First published September 2015.
TRIUMPH AT LE MANS – Part 2 – by Nigel Raeburn
Last month in Part 1 I recalled my time at Le Mans in 1965 as a member of the pit signalling team for the works Triumph Spitfire team. There were four cars in the team – and two finished the race. The first retirement was the Bill Bradley / Peter Bolton car which retired in the first hour with an engine problem. The second retirement was the David Hobbs / Rob Slotemaker car after about 7 hours following an accident. The finishers were Claude Dubois / Jean-Francois Piot (14th overall) and our best result for Jean-Jacques Thuner / Simo Lampinen at 13th overall and winners of their Class (1101-1150 cc). They covered 3673 km at an average of 153 kph.
As pit signallers, the retirements made our workload much easier with only 2 cars to look after for the majority of the race – which allowed time to make good use of our shift system and to enjoy other aspects of the event. In those days – I think for race personnel not the general public – there was a free ‘taxi’ service around the infield of the circuit with a fleet of 2CVs and Renault 4s travelling the intricate network of mostly sandy or gravel tracks which criss-cross the infield. With their large suspension travel they were ideal vehicles for the job! Using this service when off duty we were able to go from our base at Mulsanne to other corners to spectate or to the main pits to keep in touch with our team.
From our signalling pit counter at Mulsanne we got a good view of the whole field as they accelerated away from the hairpin on every lap and we were able to cheer on the British Rover-BRM turbine car (Hill/Stewart) and MGB (Hedges/Hopkirk) as well as signal to our Spitfires. I cannot remember the car, but one poor driver somehow got onto the sandy edge of the track opposite where we were and got bogged down in the sand. The rules did not allow outside assistance but he somehow got hold of a spade and spent over an hour in hot sunshine digging his car out and eventually getting going again.
The team management of the Triumph team included a couple of rally people who I did not know at that time but got to know in later years as my rallying evolved. Graham Robson (prolific author in subsequent years and a top navigator in his day) was I think the Competition Manager at Triumph at the time and Roy Fidler who drove works Spitfires in rallies was there as part of the team. Some 6 years later I navigated for Roy on the Dukeries Rally in a Withers Escort – although sadly we retired even before the first special stage.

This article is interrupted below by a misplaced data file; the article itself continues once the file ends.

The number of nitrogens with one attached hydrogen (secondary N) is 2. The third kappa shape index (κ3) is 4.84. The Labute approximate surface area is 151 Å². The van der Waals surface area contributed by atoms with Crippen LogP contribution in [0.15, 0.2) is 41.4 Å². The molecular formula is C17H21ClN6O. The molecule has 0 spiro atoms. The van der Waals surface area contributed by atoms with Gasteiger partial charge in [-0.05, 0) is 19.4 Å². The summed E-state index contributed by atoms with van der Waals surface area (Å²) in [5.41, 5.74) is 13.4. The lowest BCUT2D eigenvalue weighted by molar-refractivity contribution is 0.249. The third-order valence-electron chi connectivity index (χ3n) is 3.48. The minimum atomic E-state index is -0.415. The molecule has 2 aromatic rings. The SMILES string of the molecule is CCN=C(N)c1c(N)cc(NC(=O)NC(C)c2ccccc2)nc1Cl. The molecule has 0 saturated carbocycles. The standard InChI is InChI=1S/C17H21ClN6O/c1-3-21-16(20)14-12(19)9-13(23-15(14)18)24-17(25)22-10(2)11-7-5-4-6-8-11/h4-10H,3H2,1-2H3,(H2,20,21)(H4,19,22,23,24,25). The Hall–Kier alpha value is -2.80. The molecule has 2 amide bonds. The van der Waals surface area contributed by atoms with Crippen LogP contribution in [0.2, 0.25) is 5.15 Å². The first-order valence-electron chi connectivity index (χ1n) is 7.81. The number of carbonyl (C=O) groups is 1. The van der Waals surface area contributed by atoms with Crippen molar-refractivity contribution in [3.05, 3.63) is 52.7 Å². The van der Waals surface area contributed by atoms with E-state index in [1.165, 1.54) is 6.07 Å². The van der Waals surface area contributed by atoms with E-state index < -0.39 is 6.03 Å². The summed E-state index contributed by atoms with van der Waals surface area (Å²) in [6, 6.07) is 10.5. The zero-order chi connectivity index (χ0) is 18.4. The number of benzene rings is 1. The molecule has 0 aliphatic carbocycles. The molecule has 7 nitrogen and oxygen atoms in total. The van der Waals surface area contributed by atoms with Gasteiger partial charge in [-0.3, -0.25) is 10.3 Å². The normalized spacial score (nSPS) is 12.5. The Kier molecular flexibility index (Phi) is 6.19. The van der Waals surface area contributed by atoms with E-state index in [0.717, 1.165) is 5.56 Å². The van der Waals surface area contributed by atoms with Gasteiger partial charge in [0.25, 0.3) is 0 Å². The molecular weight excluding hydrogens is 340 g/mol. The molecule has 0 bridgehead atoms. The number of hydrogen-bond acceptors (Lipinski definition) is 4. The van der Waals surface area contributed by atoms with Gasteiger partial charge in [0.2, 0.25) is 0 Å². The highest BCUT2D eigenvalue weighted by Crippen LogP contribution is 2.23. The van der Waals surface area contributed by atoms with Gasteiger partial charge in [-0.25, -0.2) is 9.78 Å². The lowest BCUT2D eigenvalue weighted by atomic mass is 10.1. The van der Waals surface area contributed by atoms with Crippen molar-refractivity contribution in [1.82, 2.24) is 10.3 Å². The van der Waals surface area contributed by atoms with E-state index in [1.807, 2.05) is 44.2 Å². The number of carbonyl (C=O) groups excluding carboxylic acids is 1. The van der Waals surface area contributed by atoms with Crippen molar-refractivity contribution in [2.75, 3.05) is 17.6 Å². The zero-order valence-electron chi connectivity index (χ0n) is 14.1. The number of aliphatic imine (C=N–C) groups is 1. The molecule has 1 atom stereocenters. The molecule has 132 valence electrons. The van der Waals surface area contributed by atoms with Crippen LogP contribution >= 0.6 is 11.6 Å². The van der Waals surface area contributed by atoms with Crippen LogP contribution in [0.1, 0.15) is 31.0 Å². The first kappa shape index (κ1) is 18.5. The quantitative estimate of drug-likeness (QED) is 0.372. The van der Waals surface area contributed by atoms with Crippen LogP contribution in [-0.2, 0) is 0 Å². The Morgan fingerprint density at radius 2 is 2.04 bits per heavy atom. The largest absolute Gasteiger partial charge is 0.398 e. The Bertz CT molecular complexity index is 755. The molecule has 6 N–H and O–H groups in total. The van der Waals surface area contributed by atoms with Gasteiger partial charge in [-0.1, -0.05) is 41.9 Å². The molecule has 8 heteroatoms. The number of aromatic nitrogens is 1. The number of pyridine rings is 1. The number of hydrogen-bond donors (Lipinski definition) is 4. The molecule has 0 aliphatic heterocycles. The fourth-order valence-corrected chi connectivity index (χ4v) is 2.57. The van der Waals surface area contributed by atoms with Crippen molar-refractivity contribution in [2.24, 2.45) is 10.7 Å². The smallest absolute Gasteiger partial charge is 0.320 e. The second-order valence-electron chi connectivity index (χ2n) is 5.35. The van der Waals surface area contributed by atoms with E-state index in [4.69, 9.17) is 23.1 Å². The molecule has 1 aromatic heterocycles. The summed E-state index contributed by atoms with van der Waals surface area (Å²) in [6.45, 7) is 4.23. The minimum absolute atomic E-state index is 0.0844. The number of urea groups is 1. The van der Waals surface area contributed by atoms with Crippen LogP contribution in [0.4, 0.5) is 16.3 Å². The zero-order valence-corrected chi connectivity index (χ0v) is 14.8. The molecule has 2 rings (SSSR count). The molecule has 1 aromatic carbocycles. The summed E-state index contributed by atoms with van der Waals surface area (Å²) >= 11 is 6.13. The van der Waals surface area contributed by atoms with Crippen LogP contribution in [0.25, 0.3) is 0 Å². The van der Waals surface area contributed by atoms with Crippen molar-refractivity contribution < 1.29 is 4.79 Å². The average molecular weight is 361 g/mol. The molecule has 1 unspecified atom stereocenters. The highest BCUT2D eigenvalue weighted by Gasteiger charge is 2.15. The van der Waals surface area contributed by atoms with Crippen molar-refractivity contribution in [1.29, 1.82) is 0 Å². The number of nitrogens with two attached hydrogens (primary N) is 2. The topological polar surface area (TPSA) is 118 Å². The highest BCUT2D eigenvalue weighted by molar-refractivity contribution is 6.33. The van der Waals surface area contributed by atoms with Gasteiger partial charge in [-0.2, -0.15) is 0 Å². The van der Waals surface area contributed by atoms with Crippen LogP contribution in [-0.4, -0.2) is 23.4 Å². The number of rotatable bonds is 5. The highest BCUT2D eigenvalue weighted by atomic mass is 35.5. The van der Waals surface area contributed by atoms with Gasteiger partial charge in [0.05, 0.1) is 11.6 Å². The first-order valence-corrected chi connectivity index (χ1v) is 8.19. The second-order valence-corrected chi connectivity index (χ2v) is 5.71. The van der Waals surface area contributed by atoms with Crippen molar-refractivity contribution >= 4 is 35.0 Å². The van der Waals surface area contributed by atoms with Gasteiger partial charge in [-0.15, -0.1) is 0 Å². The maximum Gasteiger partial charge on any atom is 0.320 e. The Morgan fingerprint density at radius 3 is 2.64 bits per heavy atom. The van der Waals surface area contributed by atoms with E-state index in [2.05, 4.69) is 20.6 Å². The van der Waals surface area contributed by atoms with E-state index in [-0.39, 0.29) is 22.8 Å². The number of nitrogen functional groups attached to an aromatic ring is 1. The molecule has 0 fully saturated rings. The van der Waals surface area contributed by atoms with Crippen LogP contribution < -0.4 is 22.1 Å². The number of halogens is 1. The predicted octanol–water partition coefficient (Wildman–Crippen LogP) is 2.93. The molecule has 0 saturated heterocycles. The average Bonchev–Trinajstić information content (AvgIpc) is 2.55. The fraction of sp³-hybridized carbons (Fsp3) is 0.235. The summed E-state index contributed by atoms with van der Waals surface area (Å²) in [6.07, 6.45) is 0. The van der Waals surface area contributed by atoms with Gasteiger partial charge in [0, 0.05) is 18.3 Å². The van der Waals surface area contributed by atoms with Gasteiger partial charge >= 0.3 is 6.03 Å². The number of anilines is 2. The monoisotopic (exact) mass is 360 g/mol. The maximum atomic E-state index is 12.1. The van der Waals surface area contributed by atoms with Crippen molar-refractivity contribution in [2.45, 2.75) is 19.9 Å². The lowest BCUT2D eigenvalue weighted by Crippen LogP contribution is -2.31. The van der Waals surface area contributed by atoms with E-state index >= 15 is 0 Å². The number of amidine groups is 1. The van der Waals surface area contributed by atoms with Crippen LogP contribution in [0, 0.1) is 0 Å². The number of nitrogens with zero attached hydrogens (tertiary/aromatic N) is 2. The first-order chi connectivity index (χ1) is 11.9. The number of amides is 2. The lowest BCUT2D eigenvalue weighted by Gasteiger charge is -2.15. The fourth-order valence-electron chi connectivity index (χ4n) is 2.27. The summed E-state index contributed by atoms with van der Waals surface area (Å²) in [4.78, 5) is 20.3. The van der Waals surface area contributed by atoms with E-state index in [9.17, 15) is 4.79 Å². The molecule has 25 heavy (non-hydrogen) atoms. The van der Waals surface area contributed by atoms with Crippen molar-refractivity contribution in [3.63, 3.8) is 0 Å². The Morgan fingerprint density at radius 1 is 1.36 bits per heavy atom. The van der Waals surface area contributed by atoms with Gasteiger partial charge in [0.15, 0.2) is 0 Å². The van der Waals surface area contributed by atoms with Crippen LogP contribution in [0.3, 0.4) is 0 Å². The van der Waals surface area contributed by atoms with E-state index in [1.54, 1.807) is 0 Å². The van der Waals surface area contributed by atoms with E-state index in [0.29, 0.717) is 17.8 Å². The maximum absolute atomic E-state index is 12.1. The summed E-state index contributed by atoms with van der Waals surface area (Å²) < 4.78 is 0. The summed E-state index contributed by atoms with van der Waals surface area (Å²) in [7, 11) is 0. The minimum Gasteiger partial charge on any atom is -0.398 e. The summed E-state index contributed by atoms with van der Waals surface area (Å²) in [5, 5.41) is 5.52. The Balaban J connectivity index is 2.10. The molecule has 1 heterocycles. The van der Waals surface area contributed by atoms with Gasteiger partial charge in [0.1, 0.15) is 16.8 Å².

I quite unexpectedly met one of the drivers, Bill Bradley, only a few years ago. Margaret and I were having lunch at Will Sparrow’s house and Bill and his wife were the other lunch guests – Will had been preparing a Triumph 2000 for Bill to do some touring events in.
What else can I remember from my trips to Le Mans in 1964 and 1965? I drove there in my Mini (I think it was an 850 in 1964 but by 1965 I was on to my 997 Mini-Cooper) and I can remember finding we were getting cheered by bystanders as we drove through French villages en route. After a while we realised this was because the car Tour de France had recently taken place (a mix of racing and rallying) and Paddy Hopkirk had been the hero of the events in his Mini by being competitive with Ferraris and the like – and any Mini with rally lights was treated as being due appropriate applause!
I associate with these trips the emergence of BMW as makers of ‘serious’ cars – their prior success having been with 700s and Isettas. It seemed that the top racing drivers of the day had been given ‘deals’ to have BMW 1800 saloons as their road cars and we saw Bruce McLaren driving through the town of Le Mans in his. I enjoyed more mixing with the top names when we went for lunch one day at the Hotel de France in La Chartres-sur-Loire, a village about 15 miles from the circuit where traditionally the British teams had based themselves. We had lunch at a table next to Innes Ireland. Margaret and I stayed overnight there 2 years ago when on holiday and the hotel is full of Le Mans nostalgia – pictures and autographs of many famous drivers and cars. I read recently that it has had a makeover under new ownership but has not forgotten its Le Mans history.
For me, after this memorable and exciting week in 1965, it was straight back to work as part of my Student Apprenticeship – after the race finished at 4pm on the Sunday I had to set off for Cherbourg and the overnight boat in order to report for work in Bristol on the Monday morning! I stopped off in Bath en route to buy a newspaper to find out what my degree results were. Happy days!